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YREKA, CALIFORNIA On Thursday, Klamath Riverkeeper filed an Endangered Species Act citizen suit over a dam and series of water diversions operated by Montague Water Conservation District on the Shasta River in Siskiyou County. The Karuk Tribe also decided today to file its own 60-day notice of intent to litigate on the same grounds.
Water Diversions Removal
The legal filing by Klamath Riverkeeper follows a 60-day notice period during which KRK offered Montague Water Conservation District an opportunity to negotiate a settlement outside the courtroom. The action effectively calls on the irrigation district to remedy its impacts to salmon runs verging on extinction there.
“ We simply have to better manage limited water resources to benefit everyone in the watershed. We hope to resolve this issue in a way that will restore endangered coho salmon while preserving a viable agricultural economy in Siskiyou County,”
said KRK Executive Director Erica Terence.
Klamath Riverkeeper 's complaint, filed in federal court in Sacramento, outlines how Dwinnell Dam and Montague Water Conservation District diversions from Dwinnell Reservoir, nearby Parks Creek and Little Shasta River have harmed endangered coho salmon populations in the Shasta River.
Because Montague Water Conservation District operates without an incidental take permit, the District is violating the federal Endangered Species Act (ESA), Klamath Riverkeeper contends in its filing. To comply, MWCD needs to consult the National Marine Fisheries Service (NMFS) about the impacts of its operations on endangered coho runs and implement adequate measures to mitigate those damages.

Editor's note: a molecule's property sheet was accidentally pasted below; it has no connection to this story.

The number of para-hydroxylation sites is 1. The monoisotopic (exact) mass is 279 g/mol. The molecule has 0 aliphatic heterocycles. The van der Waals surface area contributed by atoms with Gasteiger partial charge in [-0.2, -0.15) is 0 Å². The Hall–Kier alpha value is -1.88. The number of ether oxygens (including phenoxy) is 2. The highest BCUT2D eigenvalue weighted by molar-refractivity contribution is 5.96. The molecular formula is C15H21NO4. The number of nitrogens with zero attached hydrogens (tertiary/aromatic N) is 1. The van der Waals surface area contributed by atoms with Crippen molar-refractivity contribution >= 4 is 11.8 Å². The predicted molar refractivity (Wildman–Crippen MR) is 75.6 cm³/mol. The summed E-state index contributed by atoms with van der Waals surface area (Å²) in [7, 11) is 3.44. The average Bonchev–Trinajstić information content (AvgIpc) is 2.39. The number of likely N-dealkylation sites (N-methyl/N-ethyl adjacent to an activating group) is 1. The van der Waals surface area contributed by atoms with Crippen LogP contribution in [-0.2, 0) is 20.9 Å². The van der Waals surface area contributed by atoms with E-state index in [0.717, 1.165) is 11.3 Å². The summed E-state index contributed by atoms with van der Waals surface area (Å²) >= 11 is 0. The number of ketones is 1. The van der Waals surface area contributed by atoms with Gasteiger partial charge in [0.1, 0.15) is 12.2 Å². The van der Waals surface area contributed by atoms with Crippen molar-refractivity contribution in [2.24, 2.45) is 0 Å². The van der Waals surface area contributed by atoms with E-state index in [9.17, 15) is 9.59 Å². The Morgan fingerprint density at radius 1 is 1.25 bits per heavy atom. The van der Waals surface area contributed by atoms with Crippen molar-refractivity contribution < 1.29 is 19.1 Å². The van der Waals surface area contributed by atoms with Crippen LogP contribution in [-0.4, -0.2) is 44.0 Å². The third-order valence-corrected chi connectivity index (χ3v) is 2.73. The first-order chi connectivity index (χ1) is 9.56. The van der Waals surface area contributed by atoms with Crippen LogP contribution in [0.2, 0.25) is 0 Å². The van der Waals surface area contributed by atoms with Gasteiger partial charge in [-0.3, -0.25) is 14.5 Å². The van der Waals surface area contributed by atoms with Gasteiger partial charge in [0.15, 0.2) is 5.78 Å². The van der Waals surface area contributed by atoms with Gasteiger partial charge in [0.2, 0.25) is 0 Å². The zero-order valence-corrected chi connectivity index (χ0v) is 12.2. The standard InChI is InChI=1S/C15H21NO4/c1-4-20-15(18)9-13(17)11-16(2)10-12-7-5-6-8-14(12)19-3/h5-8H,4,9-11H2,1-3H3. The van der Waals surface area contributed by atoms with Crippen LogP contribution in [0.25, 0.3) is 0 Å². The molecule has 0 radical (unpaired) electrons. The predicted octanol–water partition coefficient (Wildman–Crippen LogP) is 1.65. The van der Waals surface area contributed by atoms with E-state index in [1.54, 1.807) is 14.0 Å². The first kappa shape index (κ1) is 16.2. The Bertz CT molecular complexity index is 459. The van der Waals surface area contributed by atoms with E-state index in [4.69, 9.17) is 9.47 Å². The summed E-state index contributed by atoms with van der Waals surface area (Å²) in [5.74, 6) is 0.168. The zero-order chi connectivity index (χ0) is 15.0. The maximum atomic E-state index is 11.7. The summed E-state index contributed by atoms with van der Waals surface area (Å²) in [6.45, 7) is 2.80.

Many well documented water quality and fisheries problems stem from Dwinnell Dam and Montague Water Conservation District''s water diversions, including toxic algae blooms, elevated water temperatures lethal to fish, blocked access to valuable upstream habitat, and habitat fragmentation due to dewatering caused by diversions.
Irrigators constructed Dwinnell Dam in the 1920s, and created an extensive canal system to transport Shasta River water east to irrigate crops and serve cattle ranches surrounding the town of Montague. Dwinnell Reservoir, sometimes called Lake Shastina, also supplies domestic water for the Shastina and Montague municipalities. In many years, nearly the entire river is siphoned out of the reservoir for irrigation, lowering Lake Shastina dramatically and reducing river flows to just 10 percent of historic levels.
“ We're talking about some of the best coho salmon habitat anywhere in the Klamath watershed or the Western US. It has been choked and polluted for decades by Dwinnell Dam and Montague diversions, and now it's time to take some big steps to restore it,”
The consequences of doing nothing about the impacts of Montague Water Conservation District 's operations are dire, Terence pointed out. Just nine adult coho were counted in the Shasta in 2009, only44 coho returned to spawn in 2010, and 45 swam home in 2011, according to video fish counts conducted by the California Department of Fish and Game.
posted May 18, 2012 6:20 am edt
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